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Daily Devotion

Daily Devotional

Showers of Kindness

December 12, 2018
By Martin Luther

Oh give thanks to the LORD, for He is good; for His steadfast love endures forever!

PSALM 118:1

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Showers of Kindness

This psalm is a general statement of thanksgiving for all the kindnesses God daily and unceasingly showers on all men, both good and evil. That is the custom of the holy prophets. When they want to thank and praise God for a particular blessing, they begin with lofty words that are all-inclusive in their praise of every one of His wonders and kindnesses. Since this psalm praises God especially for the greatest benefit He bestowed on the world, namely, for Christ and His kingdom of grace—first promised and now revealed—the writer begins with a general statement of praise: "O give thanks to the Lord; for He is a loving, gracious, good, and compassionate God, who continually does good and abundantly heaps His goodness upon us." You must not read the words "good" and "His steadfast love" with dull indifference. . .. No, you must bear in mind that these are vibrant, significant, and meaningful words; they express and emphasize one theme: God is good, but not as a human being is good; from the very bottom of His heart He is inclined to help and do good continually. He is not given to anger or inclined to punish except where necessary and where persistent, impenitent, and stubborn wickedness compels and drives Him to it. . .. [God] unceasingly showers the best upon us. He is the Creator of our bodies and souls, our Protector by day and by night, and the Preserver of our lives.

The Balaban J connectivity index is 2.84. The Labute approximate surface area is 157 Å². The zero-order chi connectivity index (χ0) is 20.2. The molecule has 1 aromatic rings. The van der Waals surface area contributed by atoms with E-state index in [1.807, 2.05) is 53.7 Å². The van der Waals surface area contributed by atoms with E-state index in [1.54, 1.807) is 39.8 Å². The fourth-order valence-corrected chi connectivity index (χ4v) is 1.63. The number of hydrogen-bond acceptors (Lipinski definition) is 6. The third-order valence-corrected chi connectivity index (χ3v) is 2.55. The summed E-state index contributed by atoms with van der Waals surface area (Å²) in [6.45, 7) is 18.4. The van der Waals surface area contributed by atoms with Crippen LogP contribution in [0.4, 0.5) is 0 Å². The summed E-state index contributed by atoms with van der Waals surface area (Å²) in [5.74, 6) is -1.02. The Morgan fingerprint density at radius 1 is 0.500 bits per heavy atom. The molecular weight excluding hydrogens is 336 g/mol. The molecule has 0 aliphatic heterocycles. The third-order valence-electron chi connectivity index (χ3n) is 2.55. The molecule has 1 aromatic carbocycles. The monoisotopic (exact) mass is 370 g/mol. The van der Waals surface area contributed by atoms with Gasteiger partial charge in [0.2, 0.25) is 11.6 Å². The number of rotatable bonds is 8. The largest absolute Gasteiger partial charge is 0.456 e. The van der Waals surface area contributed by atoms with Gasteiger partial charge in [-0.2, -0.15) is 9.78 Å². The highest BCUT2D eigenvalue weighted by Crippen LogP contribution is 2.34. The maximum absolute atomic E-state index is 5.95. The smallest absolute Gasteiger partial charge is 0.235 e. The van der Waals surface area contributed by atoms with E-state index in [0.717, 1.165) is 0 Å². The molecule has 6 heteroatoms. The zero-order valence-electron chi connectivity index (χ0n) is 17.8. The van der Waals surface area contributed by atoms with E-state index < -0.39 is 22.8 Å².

From Commentary on Psalm 118 (Luther's Works 14:47-48)

December 12

The Grace of God

December 11, 2018
By Martin Luther

Great is His steadfast love toward us, and the faithfulness of the LORD endures forever.

PSALM 117:2

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The Grace of God

There are unusually fine words in this verse, words which we should not skim over coldly or without feeling. In the first place, the psalmist speaks of "His steadfast love." This is not our doing, holiness, or wisdom; it is His grace and mercy. What, then, is the grace of God? It is this, that from sheer mercy, for the sake of Christ, who is our beloved Bishop and Mediator, God forgives all our sins. He abates all His anger, leads us by faith from idolatry and error to truth. And the Holy Spirit purifies our hearts, enlightens, sanctifies, and justifies us, chooses us as children, and heirs, adorns us with His gifts, redeems and protects us from the power of the devil, and finally gives us eternal life and blessedness. And yet He also supplies this transitory life with everything needful, gives and preserves it, through the service and co-operation of all creatures of heaven and earth. The whole world could not deserve even the tiniest of these gifts, much less all of them, or even some of the greater ones. In fact, because of its idolatry, ingratitude, contempt, and continual manifold sinning it has deserved nothing but anger, death, and hell. If this is true—and it undeniably is—then it follows that our works, wisdom, and holiness are nothing before God. For if it is God's love, then it cannot be our merit. And if it is our merit, then it is not God's love (Romans 11:6).